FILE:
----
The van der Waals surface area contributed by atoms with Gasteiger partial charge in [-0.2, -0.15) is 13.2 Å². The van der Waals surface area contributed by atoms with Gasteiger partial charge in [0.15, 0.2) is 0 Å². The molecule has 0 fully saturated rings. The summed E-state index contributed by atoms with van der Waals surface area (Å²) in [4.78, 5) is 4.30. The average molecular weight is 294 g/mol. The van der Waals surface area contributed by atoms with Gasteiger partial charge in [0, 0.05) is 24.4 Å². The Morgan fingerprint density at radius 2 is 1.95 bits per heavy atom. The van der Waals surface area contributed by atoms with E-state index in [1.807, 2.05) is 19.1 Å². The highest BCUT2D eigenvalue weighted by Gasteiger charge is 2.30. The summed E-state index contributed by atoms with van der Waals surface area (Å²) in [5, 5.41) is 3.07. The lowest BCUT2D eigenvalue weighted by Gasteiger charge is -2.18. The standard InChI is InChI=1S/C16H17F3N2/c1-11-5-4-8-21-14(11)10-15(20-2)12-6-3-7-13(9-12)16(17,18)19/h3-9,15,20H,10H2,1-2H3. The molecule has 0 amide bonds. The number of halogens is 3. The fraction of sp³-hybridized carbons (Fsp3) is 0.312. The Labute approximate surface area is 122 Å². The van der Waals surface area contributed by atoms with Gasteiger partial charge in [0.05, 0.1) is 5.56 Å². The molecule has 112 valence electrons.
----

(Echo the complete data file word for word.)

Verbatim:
The van der Waals surface area contributed by atoms with Gasteiger partial charge in [-0.2, -0.15) is 13.2 Å². The van der Waals surface area contributed by atoms with Gasteiger partial charge in [0.15, 0.2) is 0 Å². The molecule has 0 fully saturated rings. The summed E-state index contributed by atoms with van der Waals surface area (Å²) in [4.78, 5) is 4.30. The average molecular weight is 294 g/mol. The van der Waals surface area contributed by atoms with Gasteiger partial charge in [0, 0.05) is 24.4 Å². The Morgan fingerprint density at radius 2 is 1.95 bits per heavy atom. The van der Waals surface area contributed by atoms with E-state index in [1.807, 2.05) is 19.1 Å². The highest BCUT2D eigenvalue weighted by Gasteiger charge is 2.30. The summed E-state index contributed by atoms with van der Waals surface area (Å²) in [5, 5.41) is 3.07. The lowest BCUT2D eigenvalue weighted by Gasteiger charge is -2.18. The standard InChI is InChI=1S/C16H17F3N2/c1-11-5-4-8-21-14(11)10-15(20-2)12-6-3-7-13(9-12)16(17,18)19/h3-9,15,20H,10H2,1-2H3. The molecule has 0 amide bonds. The number of halogens is 3. The fraction of sp³-hybridized carbons (Fsp3) is 0.312. The Labute approximate surface area is 122 Å². The van der Waals surface area contributed by atoms with Gasteiger partial charge in [0.05, 0.1) is 5.56 Å². The molecule has 112 valence electrons.